Glycerin is another ingredient that is used as a sweetener, thickener, or preservative in food products. Compared to sugar, glycerin has the same number of calories; however, it has a lower glycemic index (GI). Glycerin should actually be considered a carbohydrate, but most companies don't properly list it as so.
"It's generally accepted as healthy and safe. For people with heart, liver, or kidney problems, it's best to avoid this ingredient." 
Vegetarians, vegans, and people sensitive to MSG should beware! The ingredients list on both kinds of cookies also contains natural flavors. Though natural flavors tends to be better received by consumers than artificial flavors, natural flavors can contain glutamates, animal products, or allergins. The only way to find out exactly what was used as "natural flavoring" is to contact the manufacturer.


Below are some better alternatives, although a cookie is still a cookie. If you have to satisfy that cookie craving then oatmeal is always a better route. The fiber within an oatmeal cookie will keep you from overindulging and can provide some healthier benefits. Below are the options given by Fooducate...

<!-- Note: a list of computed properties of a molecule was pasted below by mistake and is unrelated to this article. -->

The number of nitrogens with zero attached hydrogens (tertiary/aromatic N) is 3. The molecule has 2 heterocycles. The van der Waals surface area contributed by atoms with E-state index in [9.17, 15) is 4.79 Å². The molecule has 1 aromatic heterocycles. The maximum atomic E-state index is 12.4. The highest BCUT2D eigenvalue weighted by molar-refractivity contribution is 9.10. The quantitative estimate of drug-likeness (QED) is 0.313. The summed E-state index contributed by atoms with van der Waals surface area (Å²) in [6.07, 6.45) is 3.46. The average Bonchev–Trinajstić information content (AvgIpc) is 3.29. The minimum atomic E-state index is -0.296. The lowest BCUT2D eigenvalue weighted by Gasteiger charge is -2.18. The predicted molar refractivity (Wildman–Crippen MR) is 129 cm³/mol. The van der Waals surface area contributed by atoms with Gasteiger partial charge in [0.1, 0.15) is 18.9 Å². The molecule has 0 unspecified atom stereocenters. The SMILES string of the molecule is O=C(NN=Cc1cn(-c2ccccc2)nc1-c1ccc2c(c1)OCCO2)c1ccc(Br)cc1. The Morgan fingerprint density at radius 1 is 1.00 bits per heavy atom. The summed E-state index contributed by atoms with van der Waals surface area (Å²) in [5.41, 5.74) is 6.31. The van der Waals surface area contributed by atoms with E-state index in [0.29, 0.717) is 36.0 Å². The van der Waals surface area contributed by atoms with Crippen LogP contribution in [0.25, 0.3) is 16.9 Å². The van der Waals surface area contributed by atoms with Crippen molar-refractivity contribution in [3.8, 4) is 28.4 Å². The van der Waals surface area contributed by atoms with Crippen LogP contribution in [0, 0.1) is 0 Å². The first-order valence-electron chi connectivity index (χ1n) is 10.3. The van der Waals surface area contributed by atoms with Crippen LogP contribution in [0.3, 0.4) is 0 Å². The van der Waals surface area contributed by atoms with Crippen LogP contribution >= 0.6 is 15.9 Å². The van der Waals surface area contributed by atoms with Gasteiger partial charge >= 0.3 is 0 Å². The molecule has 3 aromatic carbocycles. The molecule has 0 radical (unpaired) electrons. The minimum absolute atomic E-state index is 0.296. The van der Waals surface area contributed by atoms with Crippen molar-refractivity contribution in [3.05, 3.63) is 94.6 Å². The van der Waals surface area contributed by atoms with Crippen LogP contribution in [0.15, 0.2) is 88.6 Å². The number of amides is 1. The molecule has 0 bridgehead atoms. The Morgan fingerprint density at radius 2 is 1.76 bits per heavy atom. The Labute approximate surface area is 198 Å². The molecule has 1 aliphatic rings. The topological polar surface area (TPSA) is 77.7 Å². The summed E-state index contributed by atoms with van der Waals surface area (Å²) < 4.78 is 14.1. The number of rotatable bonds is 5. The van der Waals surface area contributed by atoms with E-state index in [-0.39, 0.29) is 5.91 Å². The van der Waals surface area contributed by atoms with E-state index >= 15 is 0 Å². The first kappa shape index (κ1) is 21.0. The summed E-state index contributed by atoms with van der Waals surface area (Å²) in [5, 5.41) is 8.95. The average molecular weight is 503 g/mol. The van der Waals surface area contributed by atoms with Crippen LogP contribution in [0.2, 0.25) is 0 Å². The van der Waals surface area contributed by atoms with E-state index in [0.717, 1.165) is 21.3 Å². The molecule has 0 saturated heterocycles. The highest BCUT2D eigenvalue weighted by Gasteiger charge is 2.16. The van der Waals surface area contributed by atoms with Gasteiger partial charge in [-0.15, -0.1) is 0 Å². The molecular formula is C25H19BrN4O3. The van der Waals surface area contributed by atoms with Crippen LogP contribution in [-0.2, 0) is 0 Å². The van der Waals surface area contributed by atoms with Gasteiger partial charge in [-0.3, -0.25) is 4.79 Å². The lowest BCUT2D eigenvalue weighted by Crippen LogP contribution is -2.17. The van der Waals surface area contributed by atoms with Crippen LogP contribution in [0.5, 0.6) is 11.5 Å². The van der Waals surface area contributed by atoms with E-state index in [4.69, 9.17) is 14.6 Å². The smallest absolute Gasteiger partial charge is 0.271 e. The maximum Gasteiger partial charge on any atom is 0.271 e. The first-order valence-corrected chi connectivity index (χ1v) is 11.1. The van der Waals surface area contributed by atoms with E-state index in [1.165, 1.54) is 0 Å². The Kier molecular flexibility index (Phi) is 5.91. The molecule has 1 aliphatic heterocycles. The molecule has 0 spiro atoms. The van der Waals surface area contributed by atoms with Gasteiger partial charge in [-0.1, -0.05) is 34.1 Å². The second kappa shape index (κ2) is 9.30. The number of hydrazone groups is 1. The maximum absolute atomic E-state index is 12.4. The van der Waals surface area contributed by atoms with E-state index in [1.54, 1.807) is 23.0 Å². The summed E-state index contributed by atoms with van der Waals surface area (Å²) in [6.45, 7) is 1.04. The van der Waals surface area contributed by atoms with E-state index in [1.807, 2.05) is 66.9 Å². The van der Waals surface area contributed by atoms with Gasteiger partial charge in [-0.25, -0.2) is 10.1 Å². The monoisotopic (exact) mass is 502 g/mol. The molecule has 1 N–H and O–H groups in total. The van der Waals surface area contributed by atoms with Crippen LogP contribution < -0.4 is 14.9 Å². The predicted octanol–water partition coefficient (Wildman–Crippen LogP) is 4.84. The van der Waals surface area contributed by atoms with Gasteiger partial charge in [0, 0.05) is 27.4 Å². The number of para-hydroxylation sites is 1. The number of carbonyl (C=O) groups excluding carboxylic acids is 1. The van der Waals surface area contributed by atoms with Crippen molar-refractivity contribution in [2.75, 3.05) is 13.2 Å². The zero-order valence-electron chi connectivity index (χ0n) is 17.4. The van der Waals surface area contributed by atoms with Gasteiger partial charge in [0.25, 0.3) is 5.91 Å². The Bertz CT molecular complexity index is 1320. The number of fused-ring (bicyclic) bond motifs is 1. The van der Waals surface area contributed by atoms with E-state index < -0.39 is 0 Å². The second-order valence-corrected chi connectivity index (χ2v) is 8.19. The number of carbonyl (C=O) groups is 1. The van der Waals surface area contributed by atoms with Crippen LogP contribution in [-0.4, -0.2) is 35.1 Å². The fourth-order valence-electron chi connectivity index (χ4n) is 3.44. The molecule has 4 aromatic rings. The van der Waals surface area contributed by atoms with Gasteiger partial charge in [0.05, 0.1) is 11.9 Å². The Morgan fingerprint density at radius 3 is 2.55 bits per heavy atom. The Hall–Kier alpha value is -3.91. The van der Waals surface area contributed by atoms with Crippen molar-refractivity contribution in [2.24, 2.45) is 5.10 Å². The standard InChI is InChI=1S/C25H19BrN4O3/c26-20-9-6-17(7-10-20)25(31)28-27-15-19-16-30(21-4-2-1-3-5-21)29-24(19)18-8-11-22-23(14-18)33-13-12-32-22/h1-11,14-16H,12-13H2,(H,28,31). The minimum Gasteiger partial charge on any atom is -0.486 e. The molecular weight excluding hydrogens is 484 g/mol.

• Annie's Homegrown Ginger Snap Bunny Cookies - Gluten Free (C+)
  • Tasty Brand Organic Chocolate Chip Cookies (C+)
  • Mary's Gone Crackers Cookies, Ginger Snaps (C+)
  • 365 Everyday Value Organic Chocolate Chip Cookies (C-)
  • Trader Joe's Chocolate Hazelnut Cookies (D+, Non-GMO)
  • Banana (A)
  • Plum Kids Organic Mashups Berry Flavor Squeezable Fruit (A-)
  • Peeled Organic Fig, Date, and Apricot (A-)
  • Nativas Naturals Organic Mulberries Turkish Superfruit (A-)
  • Little Duck Organics Blueberry and Apple Tiny Fruits (A-)
I will not be giving these particular products a "thumbs up" or "thumbs down" this week. I believe that organizations like Girl Scouts, Boy Scouts, Campfire Girls, etc. teach kids important lessons including interacting with "customers", supply and demand, cash exchange, among many others and I fully support the lessons that are taught. I believe, as healthy adults, we should be able to determine a good balance when purchasing products like these to help support these lessons. Use good judgement when purchasing cookies or any other product like these. It's when we overindulge when we get into trouble. Luckily, Girl Scout cookie season only comes once per year!

No comments:

Post a Comment